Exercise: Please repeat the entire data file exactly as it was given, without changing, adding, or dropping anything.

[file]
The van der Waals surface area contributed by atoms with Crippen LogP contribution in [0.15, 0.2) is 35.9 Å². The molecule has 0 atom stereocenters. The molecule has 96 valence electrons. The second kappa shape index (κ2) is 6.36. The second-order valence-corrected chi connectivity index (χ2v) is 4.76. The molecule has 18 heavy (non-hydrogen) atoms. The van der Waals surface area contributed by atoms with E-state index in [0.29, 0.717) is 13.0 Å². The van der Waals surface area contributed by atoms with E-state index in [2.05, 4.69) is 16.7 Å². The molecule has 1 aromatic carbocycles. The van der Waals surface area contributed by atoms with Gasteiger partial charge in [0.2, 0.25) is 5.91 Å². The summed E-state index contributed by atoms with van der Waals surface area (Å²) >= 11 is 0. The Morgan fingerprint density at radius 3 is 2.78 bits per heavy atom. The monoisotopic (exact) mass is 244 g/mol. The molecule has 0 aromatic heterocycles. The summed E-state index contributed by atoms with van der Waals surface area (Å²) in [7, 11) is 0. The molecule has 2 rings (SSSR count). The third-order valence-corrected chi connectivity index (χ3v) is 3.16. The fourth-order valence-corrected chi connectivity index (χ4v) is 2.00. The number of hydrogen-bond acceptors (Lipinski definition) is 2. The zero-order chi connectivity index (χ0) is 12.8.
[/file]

The van der Waals surface area contributed by atoms with Crippen LogP contribution in [0.15, 0.2) is 35.9 Å². The molecule has 0 atom stereocenters. The molecule has 96 valence electrons. The second kappa shape index (κ2) is 6.36. The second-order valence-corrected chi connectivity index (χ2v) is 4.76. The molecule has 18 heavy (non-hydrogen) atoms. The van der Waals surface area contributed by atoms with E-state index in [0.29, 0.717) is 13.0 Å². The van der Waals surface area contributed by atoms with E-state index in [2.05, 4.69) is 16.7 Å². The molecule has 1 aromatic carbocycles. The van der Waals surface area contributed by atoms with Gasteiger partial charge in [0.2, 0.25) is 5.91 Å². The summed E-state index contributed by atoms with van der Waals surface area (Å²) >= 11 is 0. The Morgan fingerprint density at radius 3 is 2.78 bits per heavy atom. The monoisotopic (exact) mass is 244 g/mol. The molecule has 0 aromatic heterocycles. The summed E-state index contributed by atoms with van der Waals surface area (Å²) in [7, 11) is 0. The molecule has 2 rings (SSSR count). The third-order valence-corrected chi connectivity index (χ3v) is 3.16. The fourth-order valence-corrected chi connectivity index (χ4v) is 2.00. The number of hydrogen-bond acceptors (Lipinski definition) is 2. The zero-order chi connectivity index (χ0) is 12.8.